To prevent transparent enamels from appearing cloudy after they’re fired, you must wash them before you use them. Washing removes the porcelain-dust by-product, or “fines,” left by the manufacturing process.
Place the enamel powder in a small cup, and fill the cup with distilled water. After a few moments, the enamel grains will settle to the bottom; the water will be cloudy (Figure 1).
Pour the cloudy water into a coffee filter that you’ve placed in a large cup. The filter will catch the fines (Figure 2). Refill the cup containing the enamel with distilled water, and repeat this process until the runoff water is no longer cloudy. You can save the fines from the coffee filter and add them to your counterenamel.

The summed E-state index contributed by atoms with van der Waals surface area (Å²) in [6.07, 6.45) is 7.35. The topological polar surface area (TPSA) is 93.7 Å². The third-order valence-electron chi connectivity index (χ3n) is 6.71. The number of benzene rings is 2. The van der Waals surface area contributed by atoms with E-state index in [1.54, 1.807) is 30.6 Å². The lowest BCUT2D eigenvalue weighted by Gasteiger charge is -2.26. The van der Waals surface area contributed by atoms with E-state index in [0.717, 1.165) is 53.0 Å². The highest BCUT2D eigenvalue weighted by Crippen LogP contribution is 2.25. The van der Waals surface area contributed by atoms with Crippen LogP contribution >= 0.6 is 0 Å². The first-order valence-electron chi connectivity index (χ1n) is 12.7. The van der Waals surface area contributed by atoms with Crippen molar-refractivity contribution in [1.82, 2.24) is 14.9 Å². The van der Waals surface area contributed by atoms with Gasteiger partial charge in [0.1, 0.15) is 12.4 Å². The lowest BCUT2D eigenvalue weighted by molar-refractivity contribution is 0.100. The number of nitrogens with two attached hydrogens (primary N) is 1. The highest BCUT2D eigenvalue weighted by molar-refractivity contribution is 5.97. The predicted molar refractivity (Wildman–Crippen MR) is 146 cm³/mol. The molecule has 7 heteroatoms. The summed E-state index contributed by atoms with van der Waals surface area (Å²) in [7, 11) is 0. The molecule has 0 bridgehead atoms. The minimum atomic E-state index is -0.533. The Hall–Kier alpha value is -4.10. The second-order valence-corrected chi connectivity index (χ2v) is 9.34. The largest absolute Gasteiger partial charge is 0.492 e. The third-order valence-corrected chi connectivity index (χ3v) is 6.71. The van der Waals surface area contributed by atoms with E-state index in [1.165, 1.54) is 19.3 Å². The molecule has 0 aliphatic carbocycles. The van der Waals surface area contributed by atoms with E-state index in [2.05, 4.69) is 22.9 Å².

If you are using the enamels for wet-packing techniques (such as cloisonné), you’re ready to go once you’ve cleaned them. If you are going to sift your enamels or save them for future use, you need to dry them.
To dry enamels, place the clean, wet enamels on a creased sheet of paper. Cover the enamels with another sheet of clean paper while the grains dry; this prevents dust or other contaminants from getting into your enamels. When the enamels are dry (they’ll look like dry sand), use the crease in the paper to pour the dry powder into a container that has a tight-fitting lid or stopper (Figure 3). Label the container with the enamel color code and mesh number.